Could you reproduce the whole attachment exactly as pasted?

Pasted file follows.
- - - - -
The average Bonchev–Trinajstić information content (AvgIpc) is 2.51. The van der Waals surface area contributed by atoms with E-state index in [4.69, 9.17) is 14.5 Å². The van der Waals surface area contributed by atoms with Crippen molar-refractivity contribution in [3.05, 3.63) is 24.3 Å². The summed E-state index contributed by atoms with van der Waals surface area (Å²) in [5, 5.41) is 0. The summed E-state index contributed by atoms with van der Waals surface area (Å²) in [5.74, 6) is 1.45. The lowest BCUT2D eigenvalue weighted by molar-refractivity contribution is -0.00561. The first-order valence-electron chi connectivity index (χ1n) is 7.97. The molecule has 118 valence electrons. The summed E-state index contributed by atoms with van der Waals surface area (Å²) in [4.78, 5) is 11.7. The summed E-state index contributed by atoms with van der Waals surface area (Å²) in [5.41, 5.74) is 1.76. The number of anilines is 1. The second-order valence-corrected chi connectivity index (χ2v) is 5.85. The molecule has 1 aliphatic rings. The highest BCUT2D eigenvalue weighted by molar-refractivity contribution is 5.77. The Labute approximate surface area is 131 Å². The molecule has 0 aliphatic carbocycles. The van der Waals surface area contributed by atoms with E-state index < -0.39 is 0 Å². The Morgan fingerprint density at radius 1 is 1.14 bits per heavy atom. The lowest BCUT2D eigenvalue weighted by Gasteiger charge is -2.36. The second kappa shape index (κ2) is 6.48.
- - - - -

The average Bonchev–Trinajstić information content (AvgIpc) is 2.51. The van der Waals surface area contributed by atoms with E-state index in [4.69, 9.17) is 14.5 Å². The van der Waals surface area contributed by atoms with Crippen molar-refractivity contribution in [3.05, 3.63) is 24.3 Å². The summed E-state index contributed by atoms with van der Waals surface area (Å²) in [5, 5.41) is 0. The summed E-state index contributed by atoms with van der Waals surface area (Å²) in [5.74, 6) is 1.45. The lowest BCUT2D eigenvalue weighted by molar-refractivity contribution is -0.00561. The first-order valence-electron chi connectivity index (χ1n) is 7.97. The molecule has 118 valence electrons. The summed E-state index contributed by atoms with van der Waals surface area (Å²) in [4.78, 5) is 11.7. The summed E-state index contributed by atoms with van der Waals surface area (Å²) in [5.41, 5.74) is 1.76. The number of anilines is 1. The second-order valence-corrected chi connectivity index (χ2v) is 5.85. The molecule has 1 aliphatic rings. The highest BCUT2D eigenvalue weighted by molar-refractivity contribution is 5.77. The Labute approximate surface area is 131 Å². The molecule has 0 aliphatic carbocycles. The van der Waals surface area contributed by atoms with E-state index < -0.39 is 0 Å². The Morgan fingerprint density at radius 1 is 1.14 bits per heavy atom. The lowest BCUT2D eigenvalue weighted by Gasteiger charge is -2.36. The second kappa shape index (κ2) is 6.48.